1. There are many widows within the novel, but each of them chooses a different fate by the end of the story. Arabella joins a convent; Lady Marney remarries; and, Widow Carey remains single, albeit unhappy. What does the text imply concerning women post-marriage and their happiness in relation to men?
2. What evidence is there within the text to suggest that "The Two Nations" could also be referring to the two genders of male and female? Is there any evidence to support this argument? If so, what idea does the text seem to enforce concerning whether the nations should come together or remain apart? What similarities exist between this power struggle and the one between the classes?
3. What does the text suggest concerning women and men in relation to finances? Lady Marney has a large amount of funds as a result of her diseased husband's will and yet her son, Lord Marney, seems to believe she has no right to it. Harriet is a hardworking woman that earned the money she had, but the novel paints her character in an extremely bad light because she doesn't marry and keeps her money to herself. Are poor women and rich women given different amounts of freedom in regard to their finances? Is one group portrayed by the text as more capable of making rational decisions concerning money, or are they both seen as incapable of sensible decision making? How? Explain.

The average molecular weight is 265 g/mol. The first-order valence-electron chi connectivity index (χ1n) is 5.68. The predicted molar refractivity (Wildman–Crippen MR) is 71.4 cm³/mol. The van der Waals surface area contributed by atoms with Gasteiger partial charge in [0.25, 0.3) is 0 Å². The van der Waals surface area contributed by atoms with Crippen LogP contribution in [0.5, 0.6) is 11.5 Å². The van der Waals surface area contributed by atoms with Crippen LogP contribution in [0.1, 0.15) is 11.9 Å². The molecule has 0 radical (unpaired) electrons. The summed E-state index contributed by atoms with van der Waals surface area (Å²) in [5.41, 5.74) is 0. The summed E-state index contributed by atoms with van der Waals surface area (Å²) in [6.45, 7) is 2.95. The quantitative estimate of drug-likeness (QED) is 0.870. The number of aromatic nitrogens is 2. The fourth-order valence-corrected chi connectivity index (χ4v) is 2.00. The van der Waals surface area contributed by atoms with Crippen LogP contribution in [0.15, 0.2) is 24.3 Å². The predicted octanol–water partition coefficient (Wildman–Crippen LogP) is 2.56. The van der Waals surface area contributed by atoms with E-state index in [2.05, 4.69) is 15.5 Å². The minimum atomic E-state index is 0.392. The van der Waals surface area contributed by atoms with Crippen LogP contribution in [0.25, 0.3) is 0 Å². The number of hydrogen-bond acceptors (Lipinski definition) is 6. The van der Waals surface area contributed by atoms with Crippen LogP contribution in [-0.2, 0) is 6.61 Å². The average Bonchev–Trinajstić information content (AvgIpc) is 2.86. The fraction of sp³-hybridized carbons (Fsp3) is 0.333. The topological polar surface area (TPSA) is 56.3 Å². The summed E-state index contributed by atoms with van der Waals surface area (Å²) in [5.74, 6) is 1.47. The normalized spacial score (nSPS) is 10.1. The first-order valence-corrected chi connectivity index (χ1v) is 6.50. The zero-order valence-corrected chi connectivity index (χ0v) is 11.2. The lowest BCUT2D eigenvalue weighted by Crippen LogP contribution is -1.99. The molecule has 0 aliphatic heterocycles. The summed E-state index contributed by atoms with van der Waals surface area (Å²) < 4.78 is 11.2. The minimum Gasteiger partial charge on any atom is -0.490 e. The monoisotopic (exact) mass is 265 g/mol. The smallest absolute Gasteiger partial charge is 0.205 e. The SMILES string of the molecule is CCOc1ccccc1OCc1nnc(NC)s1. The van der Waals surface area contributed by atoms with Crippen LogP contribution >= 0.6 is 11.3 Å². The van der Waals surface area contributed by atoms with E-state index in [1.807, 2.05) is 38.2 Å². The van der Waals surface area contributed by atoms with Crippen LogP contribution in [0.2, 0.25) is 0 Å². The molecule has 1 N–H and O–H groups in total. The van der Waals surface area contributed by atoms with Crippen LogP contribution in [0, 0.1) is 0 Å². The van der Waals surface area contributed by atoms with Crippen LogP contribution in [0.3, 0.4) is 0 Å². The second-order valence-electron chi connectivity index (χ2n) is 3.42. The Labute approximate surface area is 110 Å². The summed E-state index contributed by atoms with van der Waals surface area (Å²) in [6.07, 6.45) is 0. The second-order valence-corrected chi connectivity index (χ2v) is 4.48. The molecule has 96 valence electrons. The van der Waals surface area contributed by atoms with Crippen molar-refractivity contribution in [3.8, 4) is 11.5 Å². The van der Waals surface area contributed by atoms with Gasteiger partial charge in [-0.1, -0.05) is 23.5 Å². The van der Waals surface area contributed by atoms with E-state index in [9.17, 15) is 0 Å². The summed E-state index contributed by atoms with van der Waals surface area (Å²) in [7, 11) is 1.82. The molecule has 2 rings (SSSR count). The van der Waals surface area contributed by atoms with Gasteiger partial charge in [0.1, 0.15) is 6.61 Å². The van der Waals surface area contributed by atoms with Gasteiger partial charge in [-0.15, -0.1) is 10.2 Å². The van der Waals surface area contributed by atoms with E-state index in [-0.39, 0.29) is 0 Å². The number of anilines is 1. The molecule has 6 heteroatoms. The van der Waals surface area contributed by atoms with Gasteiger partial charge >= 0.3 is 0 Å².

Disraeli, Benjamin. Sybil. New York: Oxford University Press, 1981.
Last modified 6 May 2009